Dwyer Instruments offers many electrical switch products that make or break a contact based on sensing a parameter such as pressure, temperature, level, and so on.
Most switches are single pole double throw, often referred to as SPDT. This type of switch has one normally open contact and one normally closed contact. Switches can also be double pole double throw, or DPDT, that have two normally open and two normally closed contacts. Single pole single throw switches with just one contact are also available and are specified to be either normally open or normally closed.
Dwyer Instruments, Inc. offers many flow measuring products including our very popular variable area flowmeters, often called rotameters. Dwyer manufactures variable area flowmeters in polycarbonate, poylsufone, fluoropolymer, acrylic, glass, and metal. Please see the Dwyer website for more details on these products.
Infrared Thermometers infer the temperature of an object by measuring the infrared thermal radiation emitted from the object. Objects at thermal equilibrium must balance the energy that is entering the object with the energy that is leaving the object. Often, the energy leaving the object is emitted as electromagnetic radiation. Continue reading “Infrared Thermometers”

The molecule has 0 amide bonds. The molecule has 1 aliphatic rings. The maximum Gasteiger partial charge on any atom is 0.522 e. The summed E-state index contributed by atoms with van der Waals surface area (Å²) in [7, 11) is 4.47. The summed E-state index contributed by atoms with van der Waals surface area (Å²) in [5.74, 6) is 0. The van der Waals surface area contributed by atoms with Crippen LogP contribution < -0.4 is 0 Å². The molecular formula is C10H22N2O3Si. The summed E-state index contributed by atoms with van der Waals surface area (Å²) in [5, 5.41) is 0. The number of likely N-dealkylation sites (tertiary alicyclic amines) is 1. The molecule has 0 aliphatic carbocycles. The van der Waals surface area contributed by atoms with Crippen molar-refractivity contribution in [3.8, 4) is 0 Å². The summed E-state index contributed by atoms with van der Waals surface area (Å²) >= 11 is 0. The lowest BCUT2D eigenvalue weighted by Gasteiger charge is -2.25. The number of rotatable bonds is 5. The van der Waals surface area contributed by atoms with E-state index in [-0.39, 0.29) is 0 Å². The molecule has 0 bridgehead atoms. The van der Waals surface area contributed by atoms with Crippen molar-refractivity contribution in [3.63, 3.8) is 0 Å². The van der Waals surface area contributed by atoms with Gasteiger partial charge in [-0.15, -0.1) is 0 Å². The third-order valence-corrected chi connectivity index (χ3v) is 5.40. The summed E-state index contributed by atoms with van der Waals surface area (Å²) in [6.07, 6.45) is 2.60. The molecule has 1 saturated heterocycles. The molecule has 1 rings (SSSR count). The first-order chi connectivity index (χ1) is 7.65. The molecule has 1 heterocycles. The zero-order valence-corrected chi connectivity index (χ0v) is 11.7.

Calibrating measurement instrumentation is something that should never go overlooked. To calibrate instrumentation means to determine, check, or rectify the graduation of any instrument giving quantitative measurement. Calibrating a device ensures that the instrument will properly measure within the desired range for your application. This is important because a properly calibrated measurement device will help the user to maintain his or her system. A device can be calibrated either at the factory where the device was manufactured or within the field. Calibration certificates may be obtained once a device has been calibrated. Continue reading “The Importance of Calibrating Measurement Instrumentation”
Dwyer Instruments, Inc. offers a multitude of sensors for monitoring air velocity in HVAC systems. Some of this instrumentation has a simple construction (Pitot tubes, for example) while others are more complex, such as hot-wire anemometers.
The initial term and first “hot-wire anemometer” was developed back in 1914 by Louie Vesso King. He is also accredited for King’s Law, which mathematically describes heat transfer in air flows using a heated wire. As the air moves over the wire, it causes a loss of temperature in the wire and removes some of the wire’s heat energy. Continue reading “Understanding Air Velocity Sensors”